But the stranger did not waver. He was not angry at her. He understood. He looked straight into her eyes and asked: “Is anything too hard for the Lord?” Suddenly he was gone.

Sarah was left in a quandary. Could she believe this stranger? Dare she embrace his message? So many times, she had risked hope only to be cruelly disappointed. But the stranger’s words had penetrated to the depths of her soul. They had removed the sting. Despite herself, Sarah began to believe.

III.

Can you identify with Abraham and Sarah this morning? Is there pain, deep hurt which you have buried? Is there disappointment from unfulfilled dreams? Have the circumstances in your life sought to twist and shape you into its mold rather than allowing you to be the person you were really meant to be?

Perhaps it is not so all consuming as it was from Abraham and Sarah. But, I suspect, in all of us there are those moments from our past or even in our present, which prevents us from feeling that sense of fulfillment.

Today, let me tell you of the stranger. He comes to you and to me amid our pain and despair, as well as in the midst of our joy. He comes to speak to our inner ear. He speaks a word of encouragement and brings a message of hope.

Do we listen to his voice? Dare we believe what he seeks to tell us? This morning I suggest that we step back from the busyness of our lives. Let us close our eyes and quiet ourselves before Him. As we become aware of His presence, see His smile, filled with understanding. Look into his eyes as they grip us in their gaze. Listen as he speaks: “I too, know about suffering. I too have experienced pain. Did I not take abuse upon myself? Did I not die, that others might go free?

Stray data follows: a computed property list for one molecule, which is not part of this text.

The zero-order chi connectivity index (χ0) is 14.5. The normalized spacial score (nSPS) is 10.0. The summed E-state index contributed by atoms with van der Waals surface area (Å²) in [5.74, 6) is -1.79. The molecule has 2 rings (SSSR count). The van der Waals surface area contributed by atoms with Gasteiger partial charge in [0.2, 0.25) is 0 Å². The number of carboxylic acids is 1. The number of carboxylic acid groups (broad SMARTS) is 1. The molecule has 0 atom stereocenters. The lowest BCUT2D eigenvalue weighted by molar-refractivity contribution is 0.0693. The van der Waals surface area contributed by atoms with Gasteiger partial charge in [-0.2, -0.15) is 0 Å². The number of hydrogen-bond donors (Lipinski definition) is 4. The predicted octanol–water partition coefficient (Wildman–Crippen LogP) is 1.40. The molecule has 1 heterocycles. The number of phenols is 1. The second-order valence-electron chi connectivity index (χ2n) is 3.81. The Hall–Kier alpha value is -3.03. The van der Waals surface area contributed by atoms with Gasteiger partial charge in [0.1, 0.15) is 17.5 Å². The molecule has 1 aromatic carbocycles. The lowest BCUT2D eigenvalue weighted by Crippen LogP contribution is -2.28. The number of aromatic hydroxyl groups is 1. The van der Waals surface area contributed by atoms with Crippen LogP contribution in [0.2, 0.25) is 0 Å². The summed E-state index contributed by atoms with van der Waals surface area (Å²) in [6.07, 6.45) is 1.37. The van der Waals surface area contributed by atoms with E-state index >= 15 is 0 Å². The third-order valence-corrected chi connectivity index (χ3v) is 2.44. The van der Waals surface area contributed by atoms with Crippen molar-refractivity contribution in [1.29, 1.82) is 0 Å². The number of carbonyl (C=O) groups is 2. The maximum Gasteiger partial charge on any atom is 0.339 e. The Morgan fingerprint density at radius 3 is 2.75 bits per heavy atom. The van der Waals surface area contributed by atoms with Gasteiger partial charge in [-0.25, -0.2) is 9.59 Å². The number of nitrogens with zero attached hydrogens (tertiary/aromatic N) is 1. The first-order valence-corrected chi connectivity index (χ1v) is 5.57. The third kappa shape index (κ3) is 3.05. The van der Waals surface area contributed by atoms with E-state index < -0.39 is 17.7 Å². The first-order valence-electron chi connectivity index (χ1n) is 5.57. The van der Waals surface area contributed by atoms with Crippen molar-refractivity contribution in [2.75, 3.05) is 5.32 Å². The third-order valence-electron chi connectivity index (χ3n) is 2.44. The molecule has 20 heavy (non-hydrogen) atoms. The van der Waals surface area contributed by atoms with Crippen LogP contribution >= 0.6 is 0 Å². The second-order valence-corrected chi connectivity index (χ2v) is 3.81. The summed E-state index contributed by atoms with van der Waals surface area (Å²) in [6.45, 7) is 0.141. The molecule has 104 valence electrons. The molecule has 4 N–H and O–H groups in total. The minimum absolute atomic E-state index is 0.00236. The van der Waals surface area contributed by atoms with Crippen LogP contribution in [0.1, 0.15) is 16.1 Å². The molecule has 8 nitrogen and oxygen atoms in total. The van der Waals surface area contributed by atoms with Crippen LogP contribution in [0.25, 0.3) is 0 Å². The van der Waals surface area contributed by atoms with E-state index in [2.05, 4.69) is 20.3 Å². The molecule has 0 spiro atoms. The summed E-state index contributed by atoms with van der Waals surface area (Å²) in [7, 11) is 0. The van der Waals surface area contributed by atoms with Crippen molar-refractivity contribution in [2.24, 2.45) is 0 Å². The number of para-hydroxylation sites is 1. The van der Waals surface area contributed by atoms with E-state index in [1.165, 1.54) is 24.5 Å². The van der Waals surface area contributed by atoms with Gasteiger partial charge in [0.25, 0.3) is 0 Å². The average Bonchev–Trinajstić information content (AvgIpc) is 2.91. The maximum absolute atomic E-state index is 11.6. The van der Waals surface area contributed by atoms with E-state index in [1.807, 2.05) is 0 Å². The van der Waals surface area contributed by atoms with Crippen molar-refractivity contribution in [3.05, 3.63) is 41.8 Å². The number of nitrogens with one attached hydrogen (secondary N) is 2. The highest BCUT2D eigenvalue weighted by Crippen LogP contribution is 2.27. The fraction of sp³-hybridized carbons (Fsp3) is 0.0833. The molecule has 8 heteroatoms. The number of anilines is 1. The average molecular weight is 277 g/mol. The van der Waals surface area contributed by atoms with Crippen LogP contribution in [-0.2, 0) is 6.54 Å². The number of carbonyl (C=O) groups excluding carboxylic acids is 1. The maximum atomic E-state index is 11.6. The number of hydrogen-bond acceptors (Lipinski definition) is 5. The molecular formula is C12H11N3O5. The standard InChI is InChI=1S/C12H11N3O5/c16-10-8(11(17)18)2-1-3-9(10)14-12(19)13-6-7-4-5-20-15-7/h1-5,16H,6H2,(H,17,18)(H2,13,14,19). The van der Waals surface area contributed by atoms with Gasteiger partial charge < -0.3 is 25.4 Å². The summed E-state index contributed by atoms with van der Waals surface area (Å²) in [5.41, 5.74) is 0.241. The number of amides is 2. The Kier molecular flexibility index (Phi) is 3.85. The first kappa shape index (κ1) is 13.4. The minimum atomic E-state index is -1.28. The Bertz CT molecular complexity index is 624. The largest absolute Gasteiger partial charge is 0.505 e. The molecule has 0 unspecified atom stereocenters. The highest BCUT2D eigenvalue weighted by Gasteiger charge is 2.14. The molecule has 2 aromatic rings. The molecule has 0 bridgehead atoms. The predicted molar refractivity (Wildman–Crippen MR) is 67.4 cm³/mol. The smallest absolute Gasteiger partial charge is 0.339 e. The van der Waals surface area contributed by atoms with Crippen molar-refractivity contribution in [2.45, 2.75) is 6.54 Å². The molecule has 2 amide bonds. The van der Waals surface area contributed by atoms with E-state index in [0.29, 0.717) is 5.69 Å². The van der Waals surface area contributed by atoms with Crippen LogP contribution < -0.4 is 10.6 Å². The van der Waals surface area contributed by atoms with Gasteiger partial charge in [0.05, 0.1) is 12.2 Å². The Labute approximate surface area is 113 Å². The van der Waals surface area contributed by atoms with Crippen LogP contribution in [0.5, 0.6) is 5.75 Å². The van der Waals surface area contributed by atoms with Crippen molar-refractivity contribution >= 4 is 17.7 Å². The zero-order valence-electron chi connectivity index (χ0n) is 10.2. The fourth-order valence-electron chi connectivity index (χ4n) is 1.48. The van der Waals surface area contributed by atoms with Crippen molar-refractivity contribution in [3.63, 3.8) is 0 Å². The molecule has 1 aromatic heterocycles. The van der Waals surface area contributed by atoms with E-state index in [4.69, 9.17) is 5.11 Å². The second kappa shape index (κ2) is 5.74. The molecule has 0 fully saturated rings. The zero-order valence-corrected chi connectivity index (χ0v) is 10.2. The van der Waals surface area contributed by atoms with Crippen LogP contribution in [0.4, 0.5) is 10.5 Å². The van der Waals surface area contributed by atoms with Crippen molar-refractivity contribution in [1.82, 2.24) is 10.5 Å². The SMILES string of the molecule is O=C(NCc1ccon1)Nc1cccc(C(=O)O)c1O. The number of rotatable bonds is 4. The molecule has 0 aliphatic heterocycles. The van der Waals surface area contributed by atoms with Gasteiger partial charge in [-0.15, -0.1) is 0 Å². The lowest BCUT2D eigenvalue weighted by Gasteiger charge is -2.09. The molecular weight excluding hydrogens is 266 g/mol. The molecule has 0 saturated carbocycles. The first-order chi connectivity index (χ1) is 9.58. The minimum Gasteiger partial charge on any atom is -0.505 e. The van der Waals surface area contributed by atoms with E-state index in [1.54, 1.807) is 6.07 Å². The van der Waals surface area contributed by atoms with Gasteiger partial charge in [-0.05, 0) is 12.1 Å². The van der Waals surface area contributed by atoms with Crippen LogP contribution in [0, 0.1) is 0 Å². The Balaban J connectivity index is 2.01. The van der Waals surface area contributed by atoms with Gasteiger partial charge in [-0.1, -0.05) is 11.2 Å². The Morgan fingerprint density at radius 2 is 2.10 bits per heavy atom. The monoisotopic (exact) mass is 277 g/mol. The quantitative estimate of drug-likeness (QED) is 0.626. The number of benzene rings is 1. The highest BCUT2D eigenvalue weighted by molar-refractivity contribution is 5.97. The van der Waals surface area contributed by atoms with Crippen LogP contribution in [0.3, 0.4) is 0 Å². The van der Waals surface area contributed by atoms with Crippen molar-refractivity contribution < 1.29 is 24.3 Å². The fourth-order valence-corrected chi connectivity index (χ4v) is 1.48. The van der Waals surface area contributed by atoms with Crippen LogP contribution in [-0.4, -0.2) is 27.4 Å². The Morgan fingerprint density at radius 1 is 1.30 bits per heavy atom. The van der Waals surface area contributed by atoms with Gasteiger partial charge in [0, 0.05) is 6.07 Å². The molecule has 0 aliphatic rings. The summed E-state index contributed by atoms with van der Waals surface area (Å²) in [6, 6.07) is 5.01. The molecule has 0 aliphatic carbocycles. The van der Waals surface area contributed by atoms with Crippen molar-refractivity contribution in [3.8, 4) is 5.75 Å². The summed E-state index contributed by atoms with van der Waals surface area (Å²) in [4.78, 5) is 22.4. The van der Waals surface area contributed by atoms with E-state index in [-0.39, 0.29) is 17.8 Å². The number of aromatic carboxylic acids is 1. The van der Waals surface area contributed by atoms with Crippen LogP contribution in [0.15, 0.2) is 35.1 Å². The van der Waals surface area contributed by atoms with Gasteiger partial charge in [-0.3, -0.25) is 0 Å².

You see, the one, who comes to us, does not wish to remain a stranger, He desires to be our constant companion and to take our pain, the absurdities of our lives, upon himself. And then transform them by His grace to release us from their destructive power.

Then we can say with St. Paul as he wrote in today’s epistle: “We also rejoice in our suffering, for we know that suffering produces endurance; endurance produces character, character produces hope and hope will not disappoint us because God has poured out his love in our hearts.

Conclusion

Nine months after the stranger’s visit, the promised child was born. Abraham and Sarah named him Isaac, which means “laughter.” Looking at the newborn, Sarah declared: God has made laughter for me; everyone who hears will laugh over me.

Today the stranger comes to transform our laugh of bitterness into Holy Laughter that with Abraham and Sarah we might be found, truly laughing with God. Amen.